ML- What were some of the band’s goals with The New Song?
TS: I kind of wanted to show people what we were doing now. The last record was recorded in June (2001) and the fact that we’d only been together a year or something like that, we’ve changed so much. We have all these new songs and songs that have evolved, and I wanted people to hear them more than just going to a show. I wanted them to understand them, because at a show you don’t hear all the words, you don’t hear everything clearly. Just a jumble sometimes.
GS: There’s a big difference listening to a record and going to a live show. I think we can really be strong in both areas. We’re just learning, getting our feet wet in the studio.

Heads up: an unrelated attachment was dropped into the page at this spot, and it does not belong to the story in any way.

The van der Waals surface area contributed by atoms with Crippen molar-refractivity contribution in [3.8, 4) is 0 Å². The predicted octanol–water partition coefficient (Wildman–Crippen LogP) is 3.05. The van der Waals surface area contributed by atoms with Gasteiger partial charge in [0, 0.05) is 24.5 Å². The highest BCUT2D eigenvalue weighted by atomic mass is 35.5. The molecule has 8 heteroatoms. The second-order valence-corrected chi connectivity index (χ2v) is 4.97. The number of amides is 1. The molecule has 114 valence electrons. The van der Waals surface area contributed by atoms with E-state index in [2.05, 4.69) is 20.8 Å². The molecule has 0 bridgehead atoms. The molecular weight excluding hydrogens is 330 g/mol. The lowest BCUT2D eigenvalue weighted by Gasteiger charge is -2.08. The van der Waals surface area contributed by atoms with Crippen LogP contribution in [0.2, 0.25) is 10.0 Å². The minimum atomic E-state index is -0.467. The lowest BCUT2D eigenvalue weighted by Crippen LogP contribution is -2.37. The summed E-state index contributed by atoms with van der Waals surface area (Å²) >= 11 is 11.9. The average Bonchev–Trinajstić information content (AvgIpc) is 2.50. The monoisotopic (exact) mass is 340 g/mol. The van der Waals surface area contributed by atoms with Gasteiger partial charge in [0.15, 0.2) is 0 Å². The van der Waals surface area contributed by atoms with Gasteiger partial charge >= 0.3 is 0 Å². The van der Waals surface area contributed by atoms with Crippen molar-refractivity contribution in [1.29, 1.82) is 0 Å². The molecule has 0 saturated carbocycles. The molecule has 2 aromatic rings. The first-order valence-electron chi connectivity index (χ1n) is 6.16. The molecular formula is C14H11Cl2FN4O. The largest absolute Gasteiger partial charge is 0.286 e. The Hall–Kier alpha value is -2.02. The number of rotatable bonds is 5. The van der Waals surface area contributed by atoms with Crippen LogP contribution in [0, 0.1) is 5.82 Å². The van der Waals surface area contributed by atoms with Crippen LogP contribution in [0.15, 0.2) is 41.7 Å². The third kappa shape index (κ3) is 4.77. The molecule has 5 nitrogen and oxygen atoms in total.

ML- You guys have been busy touring and recording, practically non-stop. Have you taken the time to reflect upon how far you’ve come in such a short time?
TS: We have a long way to go, that’s all I know.
GS: Exactly. There’s a long road ahead. But we are very grateful to be able to play our music and have that be our focus.
ML- But the steps on your road so far have been positive though, wouldn’t you say?
GS: Very positive. I knew that when we started playing together that it would move quickly and in a positive direction. It’s not a surprise. It feels natural, although it’s happened quickly.
For more information on Townhall, see their official Web site at